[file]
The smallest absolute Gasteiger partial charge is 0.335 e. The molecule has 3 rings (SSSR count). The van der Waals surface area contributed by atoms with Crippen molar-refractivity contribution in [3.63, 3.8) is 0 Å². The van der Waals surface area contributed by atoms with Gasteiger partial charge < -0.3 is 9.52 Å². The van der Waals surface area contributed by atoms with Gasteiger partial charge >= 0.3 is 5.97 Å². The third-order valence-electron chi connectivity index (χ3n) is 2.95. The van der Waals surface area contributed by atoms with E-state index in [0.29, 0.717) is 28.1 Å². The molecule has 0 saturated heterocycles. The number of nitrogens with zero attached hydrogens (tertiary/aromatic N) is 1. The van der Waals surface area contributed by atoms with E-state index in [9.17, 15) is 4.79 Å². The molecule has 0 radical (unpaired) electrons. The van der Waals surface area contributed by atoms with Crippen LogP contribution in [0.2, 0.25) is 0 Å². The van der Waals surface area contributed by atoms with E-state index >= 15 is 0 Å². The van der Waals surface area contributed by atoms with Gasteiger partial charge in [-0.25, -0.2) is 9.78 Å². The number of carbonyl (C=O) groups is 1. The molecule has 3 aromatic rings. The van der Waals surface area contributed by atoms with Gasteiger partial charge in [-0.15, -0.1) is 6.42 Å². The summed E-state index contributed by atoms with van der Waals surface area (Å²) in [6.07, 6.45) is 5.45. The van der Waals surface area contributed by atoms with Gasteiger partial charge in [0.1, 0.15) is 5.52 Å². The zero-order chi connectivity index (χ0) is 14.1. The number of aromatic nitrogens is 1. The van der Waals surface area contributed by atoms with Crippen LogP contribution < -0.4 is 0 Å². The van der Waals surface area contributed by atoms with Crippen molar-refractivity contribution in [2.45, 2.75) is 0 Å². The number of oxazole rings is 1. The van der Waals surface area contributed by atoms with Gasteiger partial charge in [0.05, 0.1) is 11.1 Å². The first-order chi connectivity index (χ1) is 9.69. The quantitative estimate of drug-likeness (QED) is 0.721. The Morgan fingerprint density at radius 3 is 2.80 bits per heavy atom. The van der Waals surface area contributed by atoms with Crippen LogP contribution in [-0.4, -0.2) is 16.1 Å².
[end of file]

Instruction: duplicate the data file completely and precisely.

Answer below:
The smallest absolute Gasteiger partial charge is 0.335 e. The molecule has 3 rings (SSSR count). The van der Waals surface area contributed by atoms with Crippen molar-refractivity contribution in [3.63, 3.8) is 0 Å². The van der Waals surface area contributed by atoms with Gasteiger partial charge < -0.3 is 9.52 Å². The van der Waals surface area contributed by atoms with Gasteiger partial charge >= 0.3 is 5.97 Å². The third-order valence-electron chi connectivity index (χ3n) is 2.95. The van der Waals surface area contributed by atoms with E-state index in [0.29, 0.717) is 28.1 Å². The molecule has 0 saturated heterocycles. The number of nitrogens with zero attached hydrogens (tertiary/aromatic N) is 1. The van der Waals surface area contributed by atoms with E-state index in [9.17, 15) is 4.79 Å². The molecule has 0 radical (unpaired) electrons. The van der Waals surface area contributed by atoms with Crippen LogP contribution in [0.2, 0.25) is 0 Å². The van der Waals surface area contributed by atoms with E-state index >= 15 is 0 Å². The van der Waals surface area contributed by atoms with Gasteiger partial charge in [-0.25, -0.2) is 9.78 Å². The number of carbonyl (C=O) groups is 1. The molecule has 3 aromatic rings. The van der Waals surface area contributed by atoms with Gasteiger partial charge in [-0.15, -0.1) is 6.42 Å². The summed E-state index contributed by atoms with van der Waals surface area (Å²) in [6.07, 6.45) is 5.45. The van der Waals surface area contributed by atoms with Gasteiger partial charge in [0.1, 0.15) is 5.52 Å². The zero-order chi connectivity index (χ0) is 14.1. The number of aromatic nitrogens is 1. The van der Waals surface area contributed by atoms with Crippen LogP contribution < -0.4 is 0 Å². The van der Waals surface area contributed by atoms with Crippen molar-refractivity contribution in [2.45, 2.75) is 0 Å². The number of oxazole rings is 1. The van der Waals surface area contributed by atoms with Gasteiger partial charge in [0.05, 0.1) is 11.1 Å². The first-order chi connectivity index (χ1) is 9.69. The quantitative estimate of drug-likeness (QED) is 0.721. The Morgan fingerprint density at radius 3 is 2.80 bits per heavy atom. The van der Waals surface area contributed by atoms with Crippen LogP contribution in [-0.4, -0.2) is 16.1 Å².